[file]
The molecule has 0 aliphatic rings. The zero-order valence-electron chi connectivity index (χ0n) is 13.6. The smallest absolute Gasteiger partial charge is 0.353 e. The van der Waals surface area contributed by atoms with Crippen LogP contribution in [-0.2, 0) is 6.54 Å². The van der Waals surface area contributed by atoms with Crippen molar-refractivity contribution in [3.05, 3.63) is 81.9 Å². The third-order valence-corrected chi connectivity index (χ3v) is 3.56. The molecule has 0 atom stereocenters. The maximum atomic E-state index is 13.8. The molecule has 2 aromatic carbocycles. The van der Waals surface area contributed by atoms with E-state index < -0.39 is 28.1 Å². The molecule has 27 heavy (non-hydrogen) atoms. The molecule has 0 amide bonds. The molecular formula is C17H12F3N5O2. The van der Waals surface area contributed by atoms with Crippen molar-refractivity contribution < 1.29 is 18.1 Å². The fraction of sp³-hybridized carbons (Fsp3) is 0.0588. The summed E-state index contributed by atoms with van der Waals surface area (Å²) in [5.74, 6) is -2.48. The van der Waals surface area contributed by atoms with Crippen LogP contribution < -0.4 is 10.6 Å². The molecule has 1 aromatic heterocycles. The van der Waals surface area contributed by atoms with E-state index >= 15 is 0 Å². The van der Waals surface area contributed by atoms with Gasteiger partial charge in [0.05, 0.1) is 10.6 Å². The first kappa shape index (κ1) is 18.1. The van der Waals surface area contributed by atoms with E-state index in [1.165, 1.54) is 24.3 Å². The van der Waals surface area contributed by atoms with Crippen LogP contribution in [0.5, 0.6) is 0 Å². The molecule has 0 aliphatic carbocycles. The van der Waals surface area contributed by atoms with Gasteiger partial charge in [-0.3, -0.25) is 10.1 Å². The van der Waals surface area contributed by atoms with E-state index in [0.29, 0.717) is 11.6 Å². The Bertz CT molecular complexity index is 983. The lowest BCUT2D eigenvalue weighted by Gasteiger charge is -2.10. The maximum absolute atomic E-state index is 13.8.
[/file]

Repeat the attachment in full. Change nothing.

The molecule has 0 aliphatic rings. The zero-order valence-electron chi connectivity index (χ0n) is 13.6. The smallest absolute Gasteiger partial charge is 0.353 e. The van der Waals surface area contributed by atoms with Crippen LogP contribution in [-0.2, 0) is 6.54 Å². The van der Waals surface area contributed by atoms with Crippen molar-refractivity contribution in [3.05, 3.63) is 81.9 Å². The third-order valence-corrected chi connectivity index (χ3v) is 3.56. The molecule has 0 atom stereocenters. The maximum atomic E-state index is 13.8. The molecule has 2 aromatic carbocycles. The van der Waals surface area contributed by atoms with E-state index < -0.39 is 28.1 Å². The molecule has 27 heavy (non-hydrogen) atoms. The molecule has 0 amide bonds. The molecular formula is C17H12F3N5O2. The van der Waals surface area contributed by atoms with Crippen molar-refractivity contribution < 1.29 is 18.1 Å². The fraction of sp³-hybridized carbons (Fsp3) is 0.0588. The summed E-state index contributed by atoms with van der Waals surface area (Å²) in [5.74, 6) is -2.48. The van der Waals surface area contributed by atoms with Crippen LogP contribution < -0.4 is 10.6 Å². The molecule has 1 aromatic heterocycles. The van der Waals surface area contributed by atoms with E-state index >= 15 is 0 Å². The van der Waals surface area contributed by atoms with Gasteiger partial charge in [0.05, 0.1) is 10.6 Å². The first kappa shape index (κ1) is 18.1. The van der Waals surface area contributed by atoms with E-state index in [1.165, 1.54) is 24.3 Å². The van der Waals surface area contributed by atoms with Crippen LogP contribution in [0.5, 0.6) is 0 Å². The molecule has 0 aliphatic carbocycles. The van der Waals surface area contributed by atoms with Gasteiger partial charge in [-0.3, -0.25) is 10.1 Å². The van der Waals surface area contributed by atoms with E-state index in [0.29, 0.717) is 11.6 Å². The Bertz CT molecular complexity index is 983. The lowest BCUT2D eigenvalue weighted by Gasteiger charge is -2.10. The maximum absolute atomic E-state index is 13.8.